Dr Wahbie Long
IAS Fellow at the College of St Hild and St Bede, Durham University (October - December 2017)
Dr Wahbie Long is Senior Lecturer in the Department of Psychology and Director of the Child Guidance Clinic at the University of Cape Town (UCT) in South Africa. His research interests include the history, theory and indigenization of psychology. His work has appeared in journals including History of Psychology, Journal of the History of the Behavioral Sciences, History of the Human Sciences, and New Ideas in Psychology. His book on the longstanding debate about the social value of psychology, A history of ‘relevance’ in psychology, was published by Palgrave Macmillan in 2016. He also contributes regularly in the public domain, writing about various topics such as Marxism, identity politics, and higher education in South Africa.
Dr Long completed an undergraduate degree in psychology and economics, and an Honours degree in psychology, at UCT, before completing a Master’s degree in clinical psychology at Stellenbosch University. He practiced as a military psychologist in the South African National Defence Force before joining the Department of Psychology at UCT in 2010, where he completed a doctoral degree in 2013. He currently teaches an Honours module on philosophical and theoretical issues in psychology as well as various topics in the Master’s in Clinical Psychology program, including adult psychopathology, psychodynamic theory, group therapy, and critical theory. He continues to practice as a clinical psychologist and psychotherapist in South Africa.
Dr Long’s work has been well-received by historians and theoreticians in psychology. His paper, Rethinking ‘relevance’: South African psychology in context, was selected as the best paper in the 2013 volume of History of Psychology, the official history journal of the American Psychological Association (APA). In 2015, he was a Mandela-Mellon Fellow of the Hutchins Center at Harvard University and, in 2016, he received the Early Career Award of the Society for the History of Psychology (Division 26 of the APA). He has recently been awarded a prestigious Y1 rating by the National Research Foundation of South Africa.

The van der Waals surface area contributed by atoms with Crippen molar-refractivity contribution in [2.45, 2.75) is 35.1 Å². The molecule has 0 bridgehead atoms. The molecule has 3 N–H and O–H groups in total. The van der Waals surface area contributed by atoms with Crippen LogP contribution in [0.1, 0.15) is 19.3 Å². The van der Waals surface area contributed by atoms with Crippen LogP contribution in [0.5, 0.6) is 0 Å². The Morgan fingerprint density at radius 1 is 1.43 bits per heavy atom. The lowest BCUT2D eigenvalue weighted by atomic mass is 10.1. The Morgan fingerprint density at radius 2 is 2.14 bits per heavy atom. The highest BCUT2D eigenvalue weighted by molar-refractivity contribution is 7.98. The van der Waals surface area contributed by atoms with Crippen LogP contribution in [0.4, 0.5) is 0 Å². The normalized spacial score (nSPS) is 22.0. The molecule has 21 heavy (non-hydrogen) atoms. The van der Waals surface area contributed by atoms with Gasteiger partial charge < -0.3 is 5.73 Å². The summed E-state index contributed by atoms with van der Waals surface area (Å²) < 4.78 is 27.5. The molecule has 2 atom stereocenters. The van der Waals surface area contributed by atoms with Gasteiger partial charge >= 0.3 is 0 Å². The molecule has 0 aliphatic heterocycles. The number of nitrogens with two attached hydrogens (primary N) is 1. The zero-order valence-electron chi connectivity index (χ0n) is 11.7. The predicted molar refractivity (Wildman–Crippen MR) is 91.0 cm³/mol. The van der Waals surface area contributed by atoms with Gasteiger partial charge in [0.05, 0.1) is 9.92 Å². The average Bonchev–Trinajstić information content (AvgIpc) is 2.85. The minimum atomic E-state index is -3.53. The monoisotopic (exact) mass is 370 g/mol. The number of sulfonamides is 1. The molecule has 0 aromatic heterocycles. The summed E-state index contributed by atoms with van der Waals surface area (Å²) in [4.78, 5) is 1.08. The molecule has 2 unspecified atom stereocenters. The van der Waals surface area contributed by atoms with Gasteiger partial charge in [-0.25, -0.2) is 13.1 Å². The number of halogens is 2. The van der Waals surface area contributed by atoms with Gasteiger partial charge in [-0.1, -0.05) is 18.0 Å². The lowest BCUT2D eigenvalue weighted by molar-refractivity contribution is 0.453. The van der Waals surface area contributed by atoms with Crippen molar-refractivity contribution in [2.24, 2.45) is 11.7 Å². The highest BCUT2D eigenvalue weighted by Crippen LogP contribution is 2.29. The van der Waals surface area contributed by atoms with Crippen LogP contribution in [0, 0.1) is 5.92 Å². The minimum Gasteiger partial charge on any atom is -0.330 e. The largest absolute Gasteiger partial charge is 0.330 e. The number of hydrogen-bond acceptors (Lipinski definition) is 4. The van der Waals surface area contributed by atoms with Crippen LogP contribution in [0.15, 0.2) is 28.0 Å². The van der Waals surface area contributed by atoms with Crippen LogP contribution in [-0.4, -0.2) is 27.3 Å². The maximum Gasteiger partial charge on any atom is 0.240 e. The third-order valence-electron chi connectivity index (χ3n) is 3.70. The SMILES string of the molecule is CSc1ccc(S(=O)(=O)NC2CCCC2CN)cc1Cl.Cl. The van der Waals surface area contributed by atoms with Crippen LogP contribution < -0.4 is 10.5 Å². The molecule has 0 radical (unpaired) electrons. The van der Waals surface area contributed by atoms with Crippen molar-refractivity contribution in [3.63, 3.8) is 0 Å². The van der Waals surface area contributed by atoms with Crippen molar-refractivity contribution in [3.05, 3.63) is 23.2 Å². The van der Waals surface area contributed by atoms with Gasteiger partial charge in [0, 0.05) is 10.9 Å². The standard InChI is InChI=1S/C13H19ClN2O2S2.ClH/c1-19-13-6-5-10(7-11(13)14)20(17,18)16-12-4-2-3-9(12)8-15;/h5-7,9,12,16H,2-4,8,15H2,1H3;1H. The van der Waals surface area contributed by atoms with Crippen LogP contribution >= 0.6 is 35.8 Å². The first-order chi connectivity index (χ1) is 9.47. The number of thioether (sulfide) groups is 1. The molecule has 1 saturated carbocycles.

In his work at the Institute of Advanced Study, Dr Long will draw on historical, theoretical and clinical scholarship in psychology to investigate the psychological sequelae of structural violence. Informed by the notion of a ‘political unconscious,’ he will begin theorizing how structures – economic ones in particular – shape the psychological lives of ordinary citizens. His objective is to develop a political form of psychotherapy that can be practiced in contexts of social inequality.
IAS Fellow's Public Lecture - Structural Violence: The royal road to the political unconscious
Since the late nineteenth century, psychologists have committed themselves towards improving the lives of human beings. For critics, however, that early promise remains unfulfilled: they suggest that after a century of innovation in educational institutions, workplaces, and battlefields around the world, psychology has failed to mitigate some of the major problems of our time, including racism, violence and all-out war. Although some psychologists protest their innocence on the grounds that these are social – and not psychological – questions, an equivalent failure exists in a field located squarely within the ambit of psychological expertise, namely, mental health. For despite the rapid psychologization of modern societies, experts are still undecided on what mental illness is; correspondingly, they rely not infrequently on shotgun approaches to treatment while scores of ordinary people enter such treatment, often overwhelmed by the alienating character of life in the modern world.
Indeed, at the heart of psychology’s difficulty responding to the complexities of real life are problems it has never managed to address – in particular, the atomism behind its culture of experimentalism and an unsolved dualism cast variously as the relationship of the interior to the exterior, the psychological to the environmental, the individual to the social. Accordingly, in this lecture Dr Wahbie Long argues for a reconsideration of the question of psychological suffering. Drawing on psychoanalytic and Marxist thought in particular, he explores the contrasting domains of the psychological and sociological, the dynamic and structural, the political unconscious and economic violence. Dr Long will suggest that an integrated, social-psychological understanding of human distress is the first step towards recognizing the insanity in the world around us – and the creation of a society in which human creativity, autonomy and sociality can flourish.